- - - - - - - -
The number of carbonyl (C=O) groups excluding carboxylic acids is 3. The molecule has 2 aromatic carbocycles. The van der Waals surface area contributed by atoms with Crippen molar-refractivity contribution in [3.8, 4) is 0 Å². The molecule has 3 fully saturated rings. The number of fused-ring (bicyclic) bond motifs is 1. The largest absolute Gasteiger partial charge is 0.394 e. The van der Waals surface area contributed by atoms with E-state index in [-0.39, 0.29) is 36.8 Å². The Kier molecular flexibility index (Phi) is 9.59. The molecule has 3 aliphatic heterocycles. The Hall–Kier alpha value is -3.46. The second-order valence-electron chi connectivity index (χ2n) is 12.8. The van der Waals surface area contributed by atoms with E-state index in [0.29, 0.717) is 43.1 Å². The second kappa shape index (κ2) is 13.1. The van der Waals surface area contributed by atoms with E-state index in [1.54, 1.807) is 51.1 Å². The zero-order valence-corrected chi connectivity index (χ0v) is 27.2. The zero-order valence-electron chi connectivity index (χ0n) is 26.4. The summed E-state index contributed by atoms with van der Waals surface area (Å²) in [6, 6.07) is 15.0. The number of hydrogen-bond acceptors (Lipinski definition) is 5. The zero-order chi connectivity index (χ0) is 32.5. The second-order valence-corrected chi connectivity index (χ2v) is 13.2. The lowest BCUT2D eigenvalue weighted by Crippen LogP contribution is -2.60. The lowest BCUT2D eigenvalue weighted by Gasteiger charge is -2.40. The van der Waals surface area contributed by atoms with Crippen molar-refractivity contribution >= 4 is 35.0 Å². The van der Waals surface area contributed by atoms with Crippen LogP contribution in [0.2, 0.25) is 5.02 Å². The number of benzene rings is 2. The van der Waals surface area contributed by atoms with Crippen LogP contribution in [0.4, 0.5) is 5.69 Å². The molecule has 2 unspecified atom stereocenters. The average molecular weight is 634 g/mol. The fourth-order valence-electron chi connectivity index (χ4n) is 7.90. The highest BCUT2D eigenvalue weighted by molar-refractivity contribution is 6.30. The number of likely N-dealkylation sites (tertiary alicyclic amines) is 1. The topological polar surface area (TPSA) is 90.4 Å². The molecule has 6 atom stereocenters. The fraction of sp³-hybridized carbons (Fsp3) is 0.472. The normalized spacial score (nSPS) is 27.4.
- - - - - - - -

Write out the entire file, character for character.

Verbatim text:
The number of carbonyl (C=O) groups excluding carboxylic acids is 3. The molecule has 2 aromatic carbocycles. The van der Waals surface area contributed by atoms with Crippen molar-refractivity contribution in [3.8, 4) is 0 Å². The molecule has 3 fully saturated rings. The number of fused-ring (bicyclic) bond motifs is 1. The largest absolute Gasteiger partial charge is 0.394 e. The van der Waals surface area contributed by atoms with E-state index in [-0.39, 0.29) is 36.8 Å². The Kier molecular flexibility index (Phi) is 9.59. The molecule has 3 aliphatic heterocycles. The Hall–Kier alpha value is -3.46. The second-order valence-electron chi connectivity index (χ2n) is 12.8. The van der Waals surface area contributed by atoms with E-state index in [0.29, 0.717) is 43.1 Å². The second kappa shape index (κ2) is 13.1. The van der Waals surface area contributed by atoms with E-state index in [1.54, 1.807) is 51.1 Å². The zero-order valence-corrected chi connectivity index (χ0v) is 27.2. The zero-order valence-electron chi connectivity index (χ0n) is 26.4. The summed E-state index contributed by atoms with van der Waals surface area (Å²) in [6, 6.07) is 15.0. The number of hydrogen-bond acceptors (Lipinski definition) is 5. The zero-order chi connectivity index (χ0) is 32.5. The second-order valence-corrected chi connectivity index (χ2v) is 13.2. The lowest BCUT2D eigenvalue weighted by Crippen LogP contribution is -2.60. The lowest BCUT2D eigenvalue weighted by Gasteiger charge is -2.40. The van der Waals surface area contributed by atoms with Crippen molar-refractivity contribution >= 4 is 35.0 Å². The van der Waals surface area contributed by atoms with Crippen LogP contribution in [0.2, 0.25) is 5.02 Å². The number of benzene rings is 2. The van der Waals surface area contributed by atoms with Crippen LogP contribution in [0.4, 0.5) is 5.69 Å². The molecule has 2 unspecified atom stereocenters. The average molecular weight is 634 g/mol. The fourth-order valence-electron chi connectivity index (χ4n) is 7.90. The highest BCUT2D eigenvalue weighted by molar-refractivity contribution is 6.30. The number of likely N-dealkylation sites (tertiary alicyclic amines) is 1. The topological polar surface area (TPSA) is 90.4 Å². The molecule has 6 atom stereocenters. The fraction of sp³-hybridized carbons (Fsp3) is 0.472. The normalized spacial score (nSPS) is 27.4.